The shareholders of property developer approved the move at the AGM on Wednesday
Abu Dhabi's Aldar raises foreign ownership limit to 49%
The shareholders of Aldar Properties have approved raising its foreign ownership limit by 9 per cent, allowing foreigners to own up to 49 per cent of Abu Dhabi’s biggest-listed developer, the company said on Thursday.
The developer behind iconic projects such as Formula One circuit on Yas Island, received the shareholders' approval at the annual general meeting on Wednesday, the company said in a statement to the Abu Dhabi Securities Exchange, where its stocks are traded.
Aldar shares climbed 0.9 per cent to end the trade at Dh2.24 on Thursday, after climbing 2.8 per cent a day earlier. They are benefitting from continued investor appetite following the announcement of a strategic partnership between Aldar and Emaar Properties, the UAE's biggest real estate company by market capitalisation, "to develop the world’s next era of iconic destinations", with a targeted Dh30 billion national and international projects pipeline.
The agreement, signed on Tuesday by Sheikh Mohammed bin Zayed, Crown Prince of Abu Dhabi and Deputy Supreme Commander of the Armed Forces, and Sheikh Mohammed bin Rashid, Vice President and Ruler of Dubai, is by far the biggest collaboration between developers from different emirates.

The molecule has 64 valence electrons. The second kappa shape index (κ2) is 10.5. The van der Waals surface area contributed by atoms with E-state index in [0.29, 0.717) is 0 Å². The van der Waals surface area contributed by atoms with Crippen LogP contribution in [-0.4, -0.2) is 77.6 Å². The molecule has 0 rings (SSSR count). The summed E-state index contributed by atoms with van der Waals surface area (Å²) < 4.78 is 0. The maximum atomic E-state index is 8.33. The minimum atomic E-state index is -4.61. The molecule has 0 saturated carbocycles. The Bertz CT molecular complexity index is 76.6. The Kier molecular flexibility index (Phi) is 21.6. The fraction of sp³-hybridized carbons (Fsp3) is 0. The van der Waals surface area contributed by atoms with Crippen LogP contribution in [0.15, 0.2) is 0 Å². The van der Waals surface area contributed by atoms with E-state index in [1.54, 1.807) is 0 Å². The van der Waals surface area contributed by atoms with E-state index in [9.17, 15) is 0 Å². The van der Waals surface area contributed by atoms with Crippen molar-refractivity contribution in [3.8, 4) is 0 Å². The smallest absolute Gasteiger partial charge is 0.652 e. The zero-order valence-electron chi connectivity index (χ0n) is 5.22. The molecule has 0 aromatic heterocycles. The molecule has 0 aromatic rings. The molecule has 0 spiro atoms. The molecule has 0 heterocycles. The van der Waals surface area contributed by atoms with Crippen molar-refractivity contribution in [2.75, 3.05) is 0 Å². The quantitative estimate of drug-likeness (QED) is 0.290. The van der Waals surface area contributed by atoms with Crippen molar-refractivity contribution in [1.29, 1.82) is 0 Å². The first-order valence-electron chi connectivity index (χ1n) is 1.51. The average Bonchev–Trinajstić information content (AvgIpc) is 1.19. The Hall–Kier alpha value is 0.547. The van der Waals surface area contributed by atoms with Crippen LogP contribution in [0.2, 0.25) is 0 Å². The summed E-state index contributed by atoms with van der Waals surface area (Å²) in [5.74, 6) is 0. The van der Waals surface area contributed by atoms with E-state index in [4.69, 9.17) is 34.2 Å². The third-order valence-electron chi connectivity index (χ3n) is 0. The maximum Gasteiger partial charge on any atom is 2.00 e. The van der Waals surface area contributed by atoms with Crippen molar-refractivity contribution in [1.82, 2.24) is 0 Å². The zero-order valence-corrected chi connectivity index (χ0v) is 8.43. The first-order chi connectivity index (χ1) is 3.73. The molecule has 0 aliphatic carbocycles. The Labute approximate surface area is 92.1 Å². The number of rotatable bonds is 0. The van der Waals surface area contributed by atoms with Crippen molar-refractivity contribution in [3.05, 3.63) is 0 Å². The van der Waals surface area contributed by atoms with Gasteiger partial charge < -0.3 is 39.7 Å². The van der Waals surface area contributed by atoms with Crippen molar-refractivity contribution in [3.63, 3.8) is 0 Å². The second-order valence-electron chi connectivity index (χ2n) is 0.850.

The alliance will initially focus on two UAE-based projects, Saadiyat Grove in Abu Dhabi and Emaar Beachfront in Dubai, the companies said on Wednesday.
Saadiyat Grove, which is set to open in 2021, is a mixed-use development that will feature about 2,000 residential units, two world-class hotels, 400 serviced apartments and 130,000 square metres of “experiential lifestyle and retail space”, designed with a focus on the lifestyles of the future and millennials.
Emaar Beachfront, a private island situated between Dubai’s Jumeirah Beach Residence and Palm Jumeirah, will consist of approximately 7,000 residential units with access to a 1.5km private beach.
Dubai and Abu Dhabi property markets have slowed in recent years in the wake of a three-year oil slump, that appears to have come to an end with the rebound in energy markets and Brent rising to almost $70 a barrel.